One of the first important acts of Angelo Poncalli, after being elected Pope on October 28, 1958, was the calling of a general council. Almost everyone surmised, when he did so, that he was thinking about the Eastern Orthodox and Western Protestant churches and their separation from Rome. What did the calling of the council signify? Did its proclamation hint at a change, perhaps a softer policy in Rome toward the other churches? Pope John had been referred to in the press as a modern pope, a man of profound humility along with a genuine realism, a human pontiff whose piety was open-hearted and touched with humor. If his predecessor had been an aristocratic pope, John was a pope of the people. What was now to be expected when such a pope calls a general council?

An official answer to this question is not wanting. The pope has published his first encyclical, Ad Cathedram Petri. It has to do with unity and peace through love. If we wondered whether this encyclical would reveal anything significantly different from previous encyclicals dealing with the unity of the Church, we now know that it does not. Most of what Pope John says in his first papal letter could be found, in other forms, in many other encyclicals of previous popes. In regard to the general council, the pope himself says that it is not concerned first of all with other communities, but with the Roman church itself. But he adds that the very fact of the council would provide a stimulus and challenge to other churches to strive anew for unity.

The reunion of the churches is one of the new pope’s favorite themes. He likes to emphasize the high-priestly prayer of our Lord, and often repeats the phrase, “one flock and one shepherd.” The pope affirms his faith in the fulfillment of Christ’s prayer that “they all may be one that the world may believe that Thou hast sent me.” Indeed, his faith in its fulfillment, he says, led him to call the council. Here, all the world would send its bishops to gather in consideration of divine matters. The council, he asserts, would be a holy display of truth, unity, and love. Through such a display, it is said, all other groups would feel themselves urged to seek the realization of the unity for which our Lord prayed.

Behind this faith lies the pope’s confidence that sympathy for the faith and the institution of the Roman church is growing in the world at large. Love for the truth, he claims, will continue to sweep away prejudice against the Catholic church. The visibly imposing unity of the general council ought to be a sign to the “erring brothers” that it is time for them to return to the unity of the one Church. The Pope speaks in pastoral tones. Note well, he says, that we are calling you brothers, for we long for you as brothers. Come back, he calls, and we will welcome you home with fatherly love. Thus, the pope calls us all back, not to a stranger’s dwelling, but to our own home, to the home of our one Father.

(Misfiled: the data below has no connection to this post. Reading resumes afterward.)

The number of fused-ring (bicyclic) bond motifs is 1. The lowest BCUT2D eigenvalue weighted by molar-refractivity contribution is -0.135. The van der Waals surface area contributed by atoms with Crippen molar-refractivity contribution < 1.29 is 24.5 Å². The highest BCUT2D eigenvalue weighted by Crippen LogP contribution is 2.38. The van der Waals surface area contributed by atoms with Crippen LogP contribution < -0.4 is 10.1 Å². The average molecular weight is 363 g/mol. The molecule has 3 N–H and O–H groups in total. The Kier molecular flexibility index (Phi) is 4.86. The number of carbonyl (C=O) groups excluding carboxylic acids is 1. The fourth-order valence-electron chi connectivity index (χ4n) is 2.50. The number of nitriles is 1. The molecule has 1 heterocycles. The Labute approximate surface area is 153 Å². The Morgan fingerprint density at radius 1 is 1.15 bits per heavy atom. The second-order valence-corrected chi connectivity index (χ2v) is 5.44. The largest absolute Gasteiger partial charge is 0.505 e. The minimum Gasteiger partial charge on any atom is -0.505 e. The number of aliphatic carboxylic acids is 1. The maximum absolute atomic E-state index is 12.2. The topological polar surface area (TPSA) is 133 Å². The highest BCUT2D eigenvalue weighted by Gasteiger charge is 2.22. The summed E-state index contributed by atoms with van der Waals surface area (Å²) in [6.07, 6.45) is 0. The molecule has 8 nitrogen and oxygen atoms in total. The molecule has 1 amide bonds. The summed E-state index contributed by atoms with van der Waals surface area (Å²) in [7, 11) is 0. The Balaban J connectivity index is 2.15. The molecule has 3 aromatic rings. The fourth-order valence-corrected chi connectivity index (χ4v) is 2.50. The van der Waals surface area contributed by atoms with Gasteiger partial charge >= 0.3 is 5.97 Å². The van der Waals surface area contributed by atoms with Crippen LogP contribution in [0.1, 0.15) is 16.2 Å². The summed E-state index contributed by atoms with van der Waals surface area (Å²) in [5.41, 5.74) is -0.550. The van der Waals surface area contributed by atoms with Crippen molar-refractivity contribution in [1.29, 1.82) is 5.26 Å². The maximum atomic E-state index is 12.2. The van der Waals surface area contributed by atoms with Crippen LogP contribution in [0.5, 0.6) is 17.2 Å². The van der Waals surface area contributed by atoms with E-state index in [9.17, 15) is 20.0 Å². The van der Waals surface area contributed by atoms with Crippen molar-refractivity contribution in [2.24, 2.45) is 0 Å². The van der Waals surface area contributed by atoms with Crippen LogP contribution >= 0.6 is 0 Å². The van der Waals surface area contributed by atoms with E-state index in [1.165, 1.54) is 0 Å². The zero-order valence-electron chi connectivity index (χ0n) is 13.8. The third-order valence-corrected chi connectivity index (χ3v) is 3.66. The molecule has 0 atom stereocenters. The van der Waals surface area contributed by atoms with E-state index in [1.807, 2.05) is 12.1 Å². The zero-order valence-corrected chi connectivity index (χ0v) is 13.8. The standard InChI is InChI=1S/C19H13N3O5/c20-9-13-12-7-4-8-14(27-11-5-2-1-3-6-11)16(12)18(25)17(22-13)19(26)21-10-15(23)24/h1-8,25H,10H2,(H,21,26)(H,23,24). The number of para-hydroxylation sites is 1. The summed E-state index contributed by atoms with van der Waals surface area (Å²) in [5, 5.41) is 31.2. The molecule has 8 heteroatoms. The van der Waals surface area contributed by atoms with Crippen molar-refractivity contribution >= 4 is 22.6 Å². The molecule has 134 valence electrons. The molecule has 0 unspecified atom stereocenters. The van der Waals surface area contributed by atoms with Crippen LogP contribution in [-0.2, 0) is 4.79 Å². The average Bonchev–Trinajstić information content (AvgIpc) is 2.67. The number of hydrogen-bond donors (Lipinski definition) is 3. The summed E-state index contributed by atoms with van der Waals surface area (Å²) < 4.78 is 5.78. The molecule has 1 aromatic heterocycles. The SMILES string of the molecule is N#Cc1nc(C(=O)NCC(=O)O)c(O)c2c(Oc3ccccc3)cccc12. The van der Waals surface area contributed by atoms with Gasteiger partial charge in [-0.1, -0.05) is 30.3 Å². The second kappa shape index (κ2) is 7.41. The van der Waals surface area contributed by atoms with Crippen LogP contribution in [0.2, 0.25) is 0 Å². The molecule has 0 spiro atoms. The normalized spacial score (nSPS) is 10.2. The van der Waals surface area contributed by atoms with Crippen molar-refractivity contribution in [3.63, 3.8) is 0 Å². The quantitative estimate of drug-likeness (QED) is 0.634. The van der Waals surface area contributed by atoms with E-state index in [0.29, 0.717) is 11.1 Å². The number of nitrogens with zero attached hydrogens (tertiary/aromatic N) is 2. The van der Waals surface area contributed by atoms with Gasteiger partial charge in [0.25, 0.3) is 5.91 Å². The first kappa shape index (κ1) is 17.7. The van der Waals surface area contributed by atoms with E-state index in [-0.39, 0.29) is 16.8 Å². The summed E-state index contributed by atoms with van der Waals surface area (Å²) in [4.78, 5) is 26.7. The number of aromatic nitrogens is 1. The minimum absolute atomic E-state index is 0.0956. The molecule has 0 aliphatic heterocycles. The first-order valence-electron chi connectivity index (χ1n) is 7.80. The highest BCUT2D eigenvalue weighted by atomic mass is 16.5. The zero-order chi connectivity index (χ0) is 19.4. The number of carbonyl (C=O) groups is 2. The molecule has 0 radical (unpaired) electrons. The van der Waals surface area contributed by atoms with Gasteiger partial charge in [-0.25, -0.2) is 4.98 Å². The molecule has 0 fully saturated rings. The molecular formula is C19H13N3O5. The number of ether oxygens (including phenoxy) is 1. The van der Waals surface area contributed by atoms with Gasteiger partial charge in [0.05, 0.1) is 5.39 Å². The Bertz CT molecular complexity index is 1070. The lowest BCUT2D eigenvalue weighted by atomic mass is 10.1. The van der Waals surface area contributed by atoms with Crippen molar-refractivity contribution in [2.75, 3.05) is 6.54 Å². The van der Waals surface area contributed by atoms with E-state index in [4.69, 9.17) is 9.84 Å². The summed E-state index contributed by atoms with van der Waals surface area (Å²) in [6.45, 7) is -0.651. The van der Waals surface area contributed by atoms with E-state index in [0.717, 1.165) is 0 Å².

Augustine once said of schismatics: “Whether they will it or not, they are our brothers.” Pope John recalls these words in his letter. As pope, he says, he does not speak out of any merit of his own, but from the position to which God in his incomprehensible will has raised him. But he speaks as Joseph to his erring kinsman: “I am Joseph, your brother.”

A careful reading of this encyclical reveals no essential difference from Rome’s previous attempts at unity. A bit of reflection beforehand would have told us that it would not be otherwise. Rome’s position over against Protestantism does not rest with the personal disposition of a given pope. It is defined by the structure of the church itself. It is impossible for any pope to speak about unity without the background of the pretentions of Rome as the Catholic, the one and only Church. Herein lies the only really interesting part of the present pope’s encyclical. The personal zeal and warmth of the man is backed by the familiar summons to the rest of us to return. The visible display of unity at a general council is a call for conversion and repentance; it is not an invitation to discussion. The way back to the “father’s house” is the path of repentance. For this reason the coming council ought not to be seen as signifying a change in Rome. When a genuine change comes it will mean that the issues are laid on the table for both parties to see; the pretentions of Rome itself will have to be put in the scales.

One thing is clear: this possibility does not lie within the intention of the present pope. Pope John is not a romantic. The lines are as clearly drawn as ever. The continuity of this encyclical with all previous ones on the same subject is evidence for this. Protestants should read the encyclical itself, if only because the public press has unwarrantedly speculated about a change in the attitude of Rome. More important, we need to be reminded that the one Shepherd of the one flock is the same who pointed to his Word as the guide of the Church.

Pope John is not the first to acknowledge us to be “brothers.” Previous encyclicals expressly said that we were not being called unbelievers, but brothers who have strayed from the fold. As lost brothers, we were being called home. Rome has been and still is willing to put out her hand and welcome us home as brothers. But she insists that it is we, the lost ones, who are returning to the unity of home which was never lost. In her desire for unity, Rome feels no need for a search on her own part. She has and is the unity; the rest of us, if we desire unity, must come humbly and penitently to her. Then we shall be received as brothers.

The encyclical ought to be a challenge to us for searching our own hearts. Have we understood the meaning of the Lord’s prayer for unity on our part? Have we understood that the power of the Word as the Sceptor of the one Shepherd is also a power for unity under that Shepherd?

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